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Eirgrid proposals to include €2bn power line around Irish coast 

Credit:  State body tasked with redeveloping power network to meet 70% renewable energy target | Barry O'Halloran | The Irish Times | www.irishtimes.com ~~

Closing Dublin to new data centres is among proposals that national electricity grid operator Eirgrid will table in a consultation on the system’s future development.

It will also consider laying a €2 billion power line around the coast and dictating where future wind farms will be built.

State-owned Eirgrid must redevelop the backbone of the Republic’s power network to transmit electricity from renewable power plants to where it is needed, ensuring that the State meets its green energy commitments.

The company is putting four key proposals to the energy industry and other interested parties in a consultation document that will help determine how Eirgrid prepares its system to meet the Government aim of generating 70 per cent of electricity needs from renewable power by 2030.

One proposal in the document – Shaping our Electricity Future, published on Monday – is that the State determines where all future wind farms will be built. Currently the developers choose the sites and Eirgrid is obliged to provide them with a connection to the grid.

This “generation-led” approach is the cheapest of the four proposals, costing Eirgrid an estimated €500 million. It is likely to favour plans for large wind farms in Irish Sea, as these are close to the greater Dublin area, where demand for electricity is highest.

On and offshore

Another option is to continue allowing developers to build wind farms where they wish, on and offshore. However, Eirgrid believes this will result in the Republic missing its 70 per cent target by 2030.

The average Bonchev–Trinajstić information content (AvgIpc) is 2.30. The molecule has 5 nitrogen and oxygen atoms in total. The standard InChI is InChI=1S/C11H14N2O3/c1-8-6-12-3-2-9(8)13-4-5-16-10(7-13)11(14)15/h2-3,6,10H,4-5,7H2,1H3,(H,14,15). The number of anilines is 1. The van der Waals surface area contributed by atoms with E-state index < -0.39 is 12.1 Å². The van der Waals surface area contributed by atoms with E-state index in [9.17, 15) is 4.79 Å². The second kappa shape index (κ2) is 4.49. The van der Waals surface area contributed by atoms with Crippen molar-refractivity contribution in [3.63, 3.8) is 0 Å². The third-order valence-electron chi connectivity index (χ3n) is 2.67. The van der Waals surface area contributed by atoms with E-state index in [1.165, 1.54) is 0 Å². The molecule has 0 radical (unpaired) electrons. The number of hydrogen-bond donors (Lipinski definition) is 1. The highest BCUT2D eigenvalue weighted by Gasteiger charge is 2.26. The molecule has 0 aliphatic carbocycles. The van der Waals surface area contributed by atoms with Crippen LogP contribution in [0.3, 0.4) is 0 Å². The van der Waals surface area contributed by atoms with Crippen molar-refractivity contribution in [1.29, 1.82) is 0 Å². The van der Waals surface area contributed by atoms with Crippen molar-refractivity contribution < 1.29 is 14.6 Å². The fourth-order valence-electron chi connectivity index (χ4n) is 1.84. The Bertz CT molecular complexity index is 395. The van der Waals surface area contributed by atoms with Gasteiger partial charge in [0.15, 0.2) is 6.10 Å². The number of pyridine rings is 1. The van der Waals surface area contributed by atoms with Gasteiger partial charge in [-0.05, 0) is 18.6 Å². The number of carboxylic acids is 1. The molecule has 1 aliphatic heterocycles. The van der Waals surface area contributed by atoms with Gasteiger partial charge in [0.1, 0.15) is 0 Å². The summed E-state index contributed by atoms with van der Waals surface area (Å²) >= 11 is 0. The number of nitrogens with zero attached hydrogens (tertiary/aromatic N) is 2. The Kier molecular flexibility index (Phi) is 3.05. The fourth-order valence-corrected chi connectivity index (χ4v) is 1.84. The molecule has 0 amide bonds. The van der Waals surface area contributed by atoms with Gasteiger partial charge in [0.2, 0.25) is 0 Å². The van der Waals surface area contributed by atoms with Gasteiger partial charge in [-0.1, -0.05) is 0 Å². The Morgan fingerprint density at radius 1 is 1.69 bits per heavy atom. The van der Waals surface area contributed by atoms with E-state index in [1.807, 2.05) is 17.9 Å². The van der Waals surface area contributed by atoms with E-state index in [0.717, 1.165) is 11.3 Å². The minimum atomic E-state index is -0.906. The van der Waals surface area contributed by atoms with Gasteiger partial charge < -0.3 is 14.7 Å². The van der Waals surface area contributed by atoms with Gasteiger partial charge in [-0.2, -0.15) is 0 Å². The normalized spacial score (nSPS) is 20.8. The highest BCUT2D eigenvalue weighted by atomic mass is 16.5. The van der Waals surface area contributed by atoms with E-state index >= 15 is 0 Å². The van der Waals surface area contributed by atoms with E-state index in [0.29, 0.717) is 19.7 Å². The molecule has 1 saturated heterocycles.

A more radical plan involves building a sub-sea power line around the island, costing an estimated €2 billion, which would move electricity from wherever it is generated to areas where it is needed.

This is the most expensive option on the table and one that Eirgrid regards as technically the most risky.

Another choice is to direct large energy users to build outside Dublin in areas where electricity demand is not as high. This is mainly directed at data centres, which consume large quantities of electricity. The number of such facilities now located close to the capital is beginning to put pressure on the grid.

Eirgrid estimates that, by 2027, the number of new data centres in the Republic will, between them, consume the same amount of electricity as Dublin did in 2017, adding huge demand to the system.

Eamon Ryan, the Minister for Energy, and Eirgrid are publishing the consultation document on Monday. The Minister warned that the Republic was lagging far behind its emissions targets.

“In the coming decades we will be electrifying large parts of our economy, including our heating and transport systems, so building a grid that can handle a high level of renewables will be critical to our success,” Mr Ryan said.

Unprecedented change

Mark Foley, Eirgrid’s chief executive, said the grid needed unprecedented change in the next 10 years.

“This transition to clean electricity will affect everyone in Ireland and will unquestionably be difficult. However, the benefits will be truly transformational at both a societal and an economic level,” he explained.

Over the next 14 weeks, Eirgrid will hold a series of workshops, meetings and other gatherings around the Republic.

Multinational energy companies plan to invest billions of euro in building wind farms in the Irish Sea in coming years. SSE Renewables, part of the group that owns Airtricity, recently said it could spend up to €6 billion on developments off the east coast.

Norway’s Statkraft, Germany’s Innogy and State-owned ESB all began planning offshore wind farms close to Dublin in recent years.

Source:  State body tasked with redeveloping power network to meet 70% renewable energy target | Barry O'Halloran | The Irish Times | www.irishtimes.com

This article is the work of the source indicated. Any opinions expressed in it are not necessarily those of National Wind Watch.

The copyright of this article resides with the author or publisher indicated. As part of its noncommercial educational effort to present the environmental, social, scientific, and economic issues of large-scale wind power development to a global audience seeking such information, National Wind Watch endeavors to observe “fair use” as provided for in section 107 of U.S. Copyright Law and similar “fair dealing” provisions of the copyright laws of other nations. Send requests to excerpt, general inquiries, and comments via e-mail.

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